Two ‘early indicators’ a loved one could have the condition

Dementia expert Emma Hewat spoke exclusively to about the life-changing condition.

“Behavioral changes or language problems can be early indicators of dementia,” Hewat revealed.

“These come on gradually and slowly get worse over time. As dementia progresses, you will notice changes in all aspects of language, thinking, memory, emotions and behavior, as well as some physical problems.

If a loved one is diagnosed with dementia, Hewat said, “It’s important to encourage your loved one living with dementia to keep their mind and body engaged.

Kewat added: “Meaningful activities are key to helping people develop social relationships and stay connected to their community.”

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As Dementia Manager at KYN, an innovative new care home based in Bickley, Kewat revealed when it might be time to consider such a facility.

“It’s not always easy to decide when someone with dementia should move into a care home,” Kewat said.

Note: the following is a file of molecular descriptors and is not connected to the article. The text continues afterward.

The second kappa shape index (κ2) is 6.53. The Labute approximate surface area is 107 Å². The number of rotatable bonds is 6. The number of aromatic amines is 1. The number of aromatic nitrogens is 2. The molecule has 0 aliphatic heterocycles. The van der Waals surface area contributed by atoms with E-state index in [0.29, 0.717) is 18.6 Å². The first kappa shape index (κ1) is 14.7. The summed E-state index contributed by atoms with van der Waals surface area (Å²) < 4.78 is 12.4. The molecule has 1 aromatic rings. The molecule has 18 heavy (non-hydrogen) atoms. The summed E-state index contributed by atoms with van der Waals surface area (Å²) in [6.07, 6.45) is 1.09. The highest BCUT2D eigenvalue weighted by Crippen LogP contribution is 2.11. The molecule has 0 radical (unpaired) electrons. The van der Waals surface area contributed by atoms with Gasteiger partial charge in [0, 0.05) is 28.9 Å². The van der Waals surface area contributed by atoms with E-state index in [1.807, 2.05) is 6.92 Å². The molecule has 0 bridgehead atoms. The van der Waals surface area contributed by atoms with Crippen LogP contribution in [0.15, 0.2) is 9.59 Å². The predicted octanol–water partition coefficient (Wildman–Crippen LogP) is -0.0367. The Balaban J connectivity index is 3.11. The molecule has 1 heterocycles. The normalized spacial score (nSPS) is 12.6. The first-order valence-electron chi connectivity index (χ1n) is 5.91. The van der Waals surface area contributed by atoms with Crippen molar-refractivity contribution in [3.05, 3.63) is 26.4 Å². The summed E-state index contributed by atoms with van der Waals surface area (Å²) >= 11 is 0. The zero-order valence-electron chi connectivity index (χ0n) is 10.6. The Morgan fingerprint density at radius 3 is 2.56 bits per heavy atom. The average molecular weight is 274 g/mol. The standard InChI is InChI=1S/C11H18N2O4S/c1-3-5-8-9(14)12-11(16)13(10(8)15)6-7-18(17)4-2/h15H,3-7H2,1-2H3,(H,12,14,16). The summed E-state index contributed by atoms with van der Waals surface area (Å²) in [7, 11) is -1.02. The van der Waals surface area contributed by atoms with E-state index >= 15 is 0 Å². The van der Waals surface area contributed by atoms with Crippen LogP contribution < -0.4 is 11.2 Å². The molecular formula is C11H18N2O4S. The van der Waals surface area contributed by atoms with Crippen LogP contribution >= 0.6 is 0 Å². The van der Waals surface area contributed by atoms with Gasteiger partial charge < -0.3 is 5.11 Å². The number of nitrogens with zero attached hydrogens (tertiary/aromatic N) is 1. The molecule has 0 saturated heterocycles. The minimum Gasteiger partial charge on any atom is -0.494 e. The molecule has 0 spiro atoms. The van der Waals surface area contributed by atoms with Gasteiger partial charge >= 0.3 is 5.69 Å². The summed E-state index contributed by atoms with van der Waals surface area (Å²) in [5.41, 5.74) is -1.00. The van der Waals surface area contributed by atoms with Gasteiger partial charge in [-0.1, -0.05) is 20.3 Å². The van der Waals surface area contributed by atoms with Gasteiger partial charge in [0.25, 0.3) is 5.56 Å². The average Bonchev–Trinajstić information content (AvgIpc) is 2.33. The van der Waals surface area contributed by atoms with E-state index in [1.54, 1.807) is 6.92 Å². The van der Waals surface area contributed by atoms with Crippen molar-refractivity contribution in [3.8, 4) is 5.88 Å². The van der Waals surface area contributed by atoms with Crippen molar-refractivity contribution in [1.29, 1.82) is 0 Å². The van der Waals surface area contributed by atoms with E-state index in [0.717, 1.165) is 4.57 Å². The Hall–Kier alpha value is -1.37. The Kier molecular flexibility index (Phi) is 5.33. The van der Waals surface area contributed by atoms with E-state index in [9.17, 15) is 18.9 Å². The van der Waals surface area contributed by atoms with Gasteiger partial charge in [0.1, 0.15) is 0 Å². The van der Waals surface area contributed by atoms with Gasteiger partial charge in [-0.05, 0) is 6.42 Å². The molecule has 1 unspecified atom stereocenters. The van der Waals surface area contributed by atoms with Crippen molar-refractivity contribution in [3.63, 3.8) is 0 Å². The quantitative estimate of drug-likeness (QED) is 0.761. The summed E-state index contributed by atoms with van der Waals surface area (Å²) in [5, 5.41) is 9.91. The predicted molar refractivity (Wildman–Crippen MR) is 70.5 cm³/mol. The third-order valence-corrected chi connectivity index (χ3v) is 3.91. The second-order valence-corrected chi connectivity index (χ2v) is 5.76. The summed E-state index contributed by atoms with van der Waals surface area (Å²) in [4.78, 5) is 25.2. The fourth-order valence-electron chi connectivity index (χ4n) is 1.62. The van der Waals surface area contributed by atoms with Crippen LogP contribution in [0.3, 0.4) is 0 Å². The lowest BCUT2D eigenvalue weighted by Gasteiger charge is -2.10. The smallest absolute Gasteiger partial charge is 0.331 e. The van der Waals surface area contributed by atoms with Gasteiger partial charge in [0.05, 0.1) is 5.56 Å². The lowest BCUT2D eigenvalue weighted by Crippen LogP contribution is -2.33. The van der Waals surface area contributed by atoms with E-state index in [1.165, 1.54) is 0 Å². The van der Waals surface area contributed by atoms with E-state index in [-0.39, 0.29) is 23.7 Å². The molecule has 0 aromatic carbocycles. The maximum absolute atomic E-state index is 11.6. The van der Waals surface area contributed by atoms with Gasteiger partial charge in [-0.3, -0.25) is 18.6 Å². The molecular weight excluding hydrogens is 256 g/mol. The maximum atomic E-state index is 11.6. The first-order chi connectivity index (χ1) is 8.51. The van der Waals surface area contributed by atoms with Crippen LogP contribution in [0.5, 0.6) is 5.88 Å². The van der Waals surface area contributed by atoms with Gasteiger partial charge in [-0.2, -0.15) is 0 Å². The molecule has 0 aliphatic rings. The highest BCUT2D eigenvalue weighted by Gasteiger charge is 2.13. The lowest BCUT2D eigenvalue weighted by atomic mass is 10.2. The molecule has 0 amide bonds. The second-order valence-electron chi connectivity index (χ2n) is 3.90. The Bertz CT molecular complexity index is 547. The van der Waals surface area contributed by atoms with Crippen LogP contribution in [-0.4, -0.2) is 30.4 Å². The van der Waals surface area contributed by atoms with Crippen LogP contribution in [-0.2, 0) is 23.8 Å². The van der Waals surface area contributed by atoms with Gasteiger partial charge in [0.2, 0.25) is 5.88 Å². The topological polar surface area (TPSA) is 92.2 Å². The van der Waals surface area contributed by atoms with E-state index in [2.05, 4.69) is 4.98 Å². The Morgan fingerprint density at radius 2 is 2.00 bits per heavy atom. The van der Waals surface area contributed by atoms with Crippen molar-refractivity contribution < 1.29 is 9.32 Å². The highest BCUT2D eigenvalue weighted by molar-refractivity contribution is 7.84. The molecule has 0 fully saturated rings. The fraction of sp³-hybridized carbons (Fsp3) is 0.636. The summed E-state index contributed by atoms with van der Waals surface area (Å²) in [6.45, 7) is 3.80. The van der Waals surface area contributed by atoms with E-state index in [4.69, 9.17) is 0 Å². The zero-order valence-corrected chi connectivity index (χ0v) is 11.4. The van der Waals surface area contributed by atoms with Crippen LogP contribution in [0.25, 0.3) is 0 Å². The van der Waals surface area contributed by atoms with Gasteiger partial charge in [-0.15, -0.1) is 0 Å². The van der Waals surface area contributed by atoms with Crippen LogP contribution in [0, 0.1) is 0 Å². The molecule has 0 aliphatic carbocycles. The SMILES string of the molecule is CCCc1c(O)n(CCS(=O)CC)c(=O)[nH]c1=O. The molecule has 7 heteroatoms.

“However, if caring for someone with dementia at home becomes increasingly difficult, it may be worth considering.”

Kewat added: “Dementia care homes are fully equipped to deal with the changes that come with living with a dementia diagnosis.

“Your loved one will benefit from round-the-clock support from trained caregivers and nurses in a safe environment designed specifically for their needs.

“And the whole family will receive advice and guidance to help them better understand the condition and manage the transition to care.”

Anyone seeking help can benefit from speaking to a Nurse Admiral, who can provide emotional and practical support to people with dementia, their families, friends and caregivers.

Hewat said: “As a person’s dementia progresses, depending on the type of dementia, their ability to remember things in their life decreases.

“When a person is unable to remember their life story, their sense of self and well-being can be impaired.

“People with dementia can also experience communication difficulties, which means they may need help telling others important things about their lives.”

That’s why building a life story can be a “really impactful” way to help a person with dementia communicate with others.

Emma Hewat is Dementia Manager at KYN, the innovative new care home based in Bickley.

Origin of message: Daily Express

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